'See for Me' review: Home invasion thriller turns blind eye to logic

Little problems add up to bigger issues in Randall Okita's suspense tale.

Adam Graham
Detroit News Film Critic

A blind protagonist finds herself in the center of a home invasion in "See For Me," a rickety suspense thriller that attempts to outdo "Don't Breathe" and comes up short of breath. 

Director Randall Okita has a good premise to work with but the story takes several wrong turns, and "See For Me" is filled with holes in logic that take away from its credibility, and more importantly its believability. 

Skyler Davenport in "See For Me."

Skyler Davenport, an actress who is legally blind, plays Sophie, an ex-skier who is rendered blind after an accident on the slopes. She is now defiantly self-sufficient, almost to a fault; she is reluctant to accept help from anybody, especially her mother, who attempts to assist with the slightest of tasks and is rebuffed by her barking daughter.

Sophie is making ends meet by taking housesitting jobs, and her side hustle is robbing expensive bottles of wine from said homes and reselling them online. She does this with the assistance of a friend, Cam (Keaton Kaplan), who acts as her eyes through the use of her smartphone's video feature. A fit of conscience causes him to back off their latest score, rendering her on her own at the wooded, upscale home of the recently divorced Debra (Laura Vandervoort), who entrusts Sophie with catsitting duty while she's off celebrating her newfound marital freedom.

When Sophie accidentally locks herself outside the home she's forced to use an app, called See For Me, which acts as her eyes in much the way Cam did, and she connects with Kelly (Jessica Parker Kennedy), an operator (and first person shooter junkie) who assists her in getting back into the house. That night when burglars break into the residence in pursuit of a safe stuffed with cash, Sophie finds herself back on the phone with Kelly, who tries to help her out of the jam she's in and keep her alive through the night.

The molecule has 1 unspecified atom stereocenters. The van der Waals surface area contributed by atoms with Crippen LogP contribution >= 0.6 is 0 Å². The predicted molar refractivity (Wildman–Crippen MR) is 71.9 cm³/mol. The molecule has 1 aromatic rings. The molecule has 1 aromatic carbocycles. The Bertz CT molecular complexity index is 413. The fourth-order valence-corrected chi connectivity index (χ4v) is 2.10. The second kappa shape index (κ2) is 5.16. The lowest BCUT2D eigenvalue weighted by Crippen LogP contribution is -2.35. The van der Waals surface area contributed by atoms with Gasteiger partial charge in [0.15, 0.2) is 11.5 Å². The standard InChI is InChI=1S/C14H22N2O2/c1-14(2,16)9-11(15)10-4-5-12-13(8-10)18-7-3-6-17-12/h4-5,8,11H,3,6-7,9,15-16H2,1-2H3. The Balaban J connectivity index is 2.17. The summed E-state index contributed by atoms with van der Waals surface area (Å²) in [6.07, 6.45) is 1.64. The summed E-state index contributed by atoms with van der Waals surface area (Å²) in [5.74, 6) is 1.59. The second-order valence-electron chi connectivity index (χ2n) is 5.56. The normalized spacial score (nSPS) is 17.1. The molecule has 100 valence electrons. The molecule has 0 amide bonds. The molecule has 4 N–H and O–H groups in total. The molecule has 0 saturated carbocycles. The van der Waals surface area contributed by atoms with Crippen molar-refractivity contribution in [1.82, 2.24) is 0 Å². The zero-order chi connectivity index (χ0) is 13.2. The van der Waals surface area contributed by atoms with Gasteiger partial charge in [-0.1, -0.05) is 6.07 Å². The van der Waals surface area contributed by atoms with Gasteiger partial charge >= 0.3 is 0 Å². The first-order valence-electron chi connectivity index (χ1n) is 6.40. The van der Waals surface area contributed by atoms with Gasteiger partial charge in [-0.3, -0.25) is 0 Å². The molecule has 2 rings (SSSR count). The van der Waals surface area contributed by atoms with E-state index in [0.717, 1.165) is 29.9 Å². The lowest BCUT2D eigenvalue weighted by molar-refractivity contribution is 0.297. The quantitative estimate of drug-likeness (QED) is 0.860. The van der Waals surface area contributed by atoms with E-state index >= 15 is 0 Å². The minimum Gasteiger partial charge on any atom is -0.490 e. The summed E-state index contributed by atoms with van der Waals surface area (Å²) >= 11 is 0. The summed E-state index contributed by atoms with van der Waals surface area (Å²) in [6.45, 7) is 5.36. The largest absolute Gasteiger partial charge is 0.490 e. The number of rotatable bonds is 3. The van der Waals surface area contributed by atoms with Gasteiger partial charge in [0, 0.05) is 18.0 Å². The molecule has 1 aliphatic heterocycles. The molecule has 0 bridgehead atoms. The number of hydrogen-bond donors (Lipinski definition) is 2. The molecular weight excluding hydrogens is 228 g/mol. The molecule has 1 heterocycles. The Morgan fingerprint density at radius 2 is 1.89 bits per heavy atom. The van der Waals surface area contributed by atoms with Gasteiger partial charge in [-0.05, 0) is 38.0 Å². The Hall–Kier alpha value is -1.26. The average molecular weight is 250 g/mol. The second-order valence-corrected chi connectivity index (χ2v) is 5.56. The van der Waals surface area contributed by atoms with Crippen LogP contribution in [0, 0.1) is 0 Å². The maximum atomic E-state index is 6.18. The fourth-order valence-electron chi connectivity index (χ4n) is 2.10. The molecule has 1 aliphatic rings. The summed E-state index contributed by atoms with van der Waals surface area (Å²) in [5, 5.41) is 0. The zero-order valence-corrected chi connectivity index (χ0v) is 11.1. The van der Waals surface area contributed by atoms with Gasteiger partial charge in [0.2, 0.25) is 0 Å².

"See For Me" is on sturdy ground right up until the home invasion, which is where the wheels start to fall off the story. The robbers, who have made plans to steal $7 million in cash from the home's safe (a totally normal amount of money to keep stashed in one's home), don't have any contingency plans in place for a wrinkle in their plan, and have way too difficult a time locating a person using a cellphone and a light to find their way through the darkened house. Sophie's attempts to bargain with the bad guys, as well as the abject failings of local police enforcement, further erode the film's credibility, and Sophie's questionable moral standing makes her an awkward subject in the hero role.      

A fun kind-of "Die Hard" dynamic does build between Sophie and Kelly, with Kelly being the Sgt. Powell to Sophie's John McClane. But the thrills evaporate early from this thriller, as little faults in the script (wouldn't Sophie, who relies on tech, have a backup charger on hand if her phone's battery gets low?) add up to big problems. In 2016, director Fede Álvarez told a similar story in "Don't Breathe," which also placed a blind person at the center of a home invasion plot, and ramped up the tension, fear and dread of the scenario by placing viewers in a state of sensory overload. Sadly, there's nothing to see here.



'See For Me'


Not rated: Violence, language

Running time: 92 minutes